Paris climate goals threatened by Norway's push for Arctic oil and gas – study

Noway’s role as the world’s biggest fossil fuel exporter undermines its efforts to cut emissions at home, says NGO report

Oil platforms under maintenance near Bergen in Norway
Oil platforms under maintenance near Bergen in Norway

Norway’s plans to ramp up oil and gas production in the Arctic threatens global efforts to tackle climate change, according to a new study.

The research says 12 gigatonnes of carbon could be added by exploration sites in the Barents Sea and elsewhere over the next 50 years, which is 1.5 times more than the Norwegian fields currently being tapped or under construction.

The authors of the report from Oil Change International – an NGO backed by Friends of the Earth, WWF and Greenpeace – say this undermines the 2015 Paris agreement to cut worldwide emissions in order to keep the planet’s temperature rise to between 1.5C and 2C.

The report highlights the “cognitive dissonance” between Norway’s progressive domestic measures to comply with the Paris agreement on emissions cuts and its role as Europe’s biggest exporter of fossil fuels.

Climate campaigners say this is like trying to put the brakes on climate change at home while stomping your foot on the global gas pedal.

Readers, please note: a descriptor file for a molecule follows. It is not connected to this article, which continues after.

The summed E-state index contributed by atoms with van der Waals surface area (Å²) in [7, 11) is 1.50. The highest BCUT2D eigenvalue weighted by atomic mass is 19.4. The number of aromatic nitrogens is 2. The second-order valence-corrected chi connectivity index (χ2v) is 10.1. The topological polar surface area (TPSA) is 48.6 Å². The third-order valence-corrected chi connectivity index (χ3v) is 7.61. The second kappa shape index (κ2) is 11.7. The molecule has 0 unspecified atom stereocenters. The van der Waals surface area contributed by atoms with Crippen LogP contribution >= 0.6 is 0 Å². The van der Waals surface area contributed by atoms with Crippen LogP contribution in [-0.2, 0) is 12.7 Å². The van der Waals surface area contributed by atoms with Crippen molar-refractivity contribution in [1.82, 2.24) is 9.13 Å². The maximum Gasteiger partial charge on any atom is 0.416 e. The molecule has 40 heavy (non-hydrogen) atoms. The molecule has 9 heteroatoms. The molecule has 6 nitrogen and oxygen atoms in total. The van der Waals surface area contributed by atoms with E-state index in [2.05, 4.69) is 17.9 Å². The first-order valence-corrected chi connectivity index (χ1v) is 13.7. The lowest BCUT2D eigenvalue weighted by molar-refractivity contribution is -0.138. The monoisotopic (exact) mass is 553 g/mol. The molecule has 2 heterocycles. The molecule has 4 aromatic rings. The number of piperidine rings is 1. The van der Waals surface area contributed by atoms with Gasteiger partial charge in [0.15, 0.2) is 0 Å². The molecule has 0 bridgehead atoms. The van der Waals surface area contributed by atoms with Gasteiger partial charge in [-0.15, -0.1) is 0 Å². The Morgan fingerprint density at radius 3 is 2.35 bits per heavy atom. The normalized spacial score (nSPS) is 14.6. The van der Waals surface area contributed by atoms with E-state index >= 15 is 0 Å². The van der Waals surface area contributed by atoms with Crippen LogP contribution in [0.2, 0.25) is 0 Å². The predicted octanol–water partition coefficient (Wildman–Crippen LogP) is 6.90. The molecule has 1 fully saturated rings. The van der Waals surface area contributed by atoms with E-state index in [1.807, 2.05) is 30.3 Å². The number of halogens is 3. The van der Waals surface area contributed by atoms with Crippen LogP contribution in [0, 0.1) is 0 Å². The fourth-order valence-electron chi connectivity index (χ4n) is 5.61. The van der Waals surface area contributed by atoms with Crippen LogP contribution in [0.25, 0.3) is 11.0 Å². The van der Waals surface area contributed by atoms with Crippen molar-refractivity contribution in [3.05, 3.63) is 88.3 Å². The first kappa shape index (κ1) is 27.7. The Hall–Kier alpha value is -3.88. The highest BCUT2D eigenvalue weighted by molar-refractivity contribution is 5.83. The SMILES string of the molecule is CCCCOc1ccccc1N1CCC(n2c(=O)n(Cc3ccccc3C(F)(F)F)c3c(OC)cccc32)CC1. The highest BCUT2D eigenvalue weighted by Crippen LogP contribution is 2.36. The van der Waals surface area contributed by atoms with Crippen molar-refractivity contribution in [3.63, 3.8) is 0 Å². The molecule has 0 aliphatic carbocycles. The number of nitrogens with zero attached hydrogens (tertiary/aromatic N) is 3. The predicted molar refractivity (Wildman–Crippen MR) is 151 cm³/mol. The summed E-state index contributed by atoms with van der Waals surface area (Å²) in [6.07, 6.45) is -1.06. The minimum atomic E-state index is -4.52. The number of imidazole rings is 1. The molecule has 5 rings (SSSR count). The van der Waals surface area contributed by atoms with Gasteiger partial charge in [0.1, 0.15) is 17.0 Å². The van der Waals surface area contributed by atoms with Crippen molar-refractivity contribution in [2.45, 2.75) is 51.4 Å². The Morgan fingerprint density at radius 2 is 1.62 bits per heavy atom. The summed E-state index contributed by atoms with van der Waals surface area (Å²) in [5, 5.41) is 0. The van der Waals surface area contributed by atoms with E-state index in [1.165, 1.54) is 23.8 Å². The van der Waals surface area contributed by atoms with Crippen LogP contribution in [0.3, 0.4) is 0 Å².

Norway has proposed a record number of 93 blocks for oil and gas exploration in the Barents Sea this year, according to the report. Instead of adding new fossil fuel fields, it says Norway should reassert its environmental credentials by relying on existing production.

The study is the first of several detailed country-by-country follow-ups on a broader survey done by the group last year that highlighted the gulf between global pledges and national actions.

They focused on Norway because it has long been a supporter of ambitious global reduction targets and has used part of its oil revenues to develop renewable technologies and tackle deforestation. If it cannot leave fossil fuels in the ground and make the transition to a carbon-free economy, the authors ask, then how can any of its rivals in less developed nations be expected to do so?

The government argues that its oil and gas reserves are the most efficiently extracted in the world and that, so as long as there is demand for these fuels, it is better that they come from Norway. It also puts the number of newly offered exploration blocks closer to 50.

But the authors say this misses the point because Norway exports 10 times more carbon than it emits, which makes this relatively small country the seventh biggest source of the climate pollutant.

Politicians from the two main parties are reluctant to scale back an industry that, as of June this year, provided almost 200,00 jobs and about 40% of the country’s export earnings. But they may not have much choice. Oil prices are less than half of their recent peak of 2014 and related employment has fallen by a fifth.

Globally, it is becoming harder to find investors for fossil fuel projects as renewables, such as solar and wind, become cheaper. Even with the very deep pockets of a $960bn sovereign wealth fund, Norway may yet baulk at the next big oil expansion – a proposed $13bn investment into the Wisting Field in the Barents Sea – that is due to be decided upon in the next two or three years.

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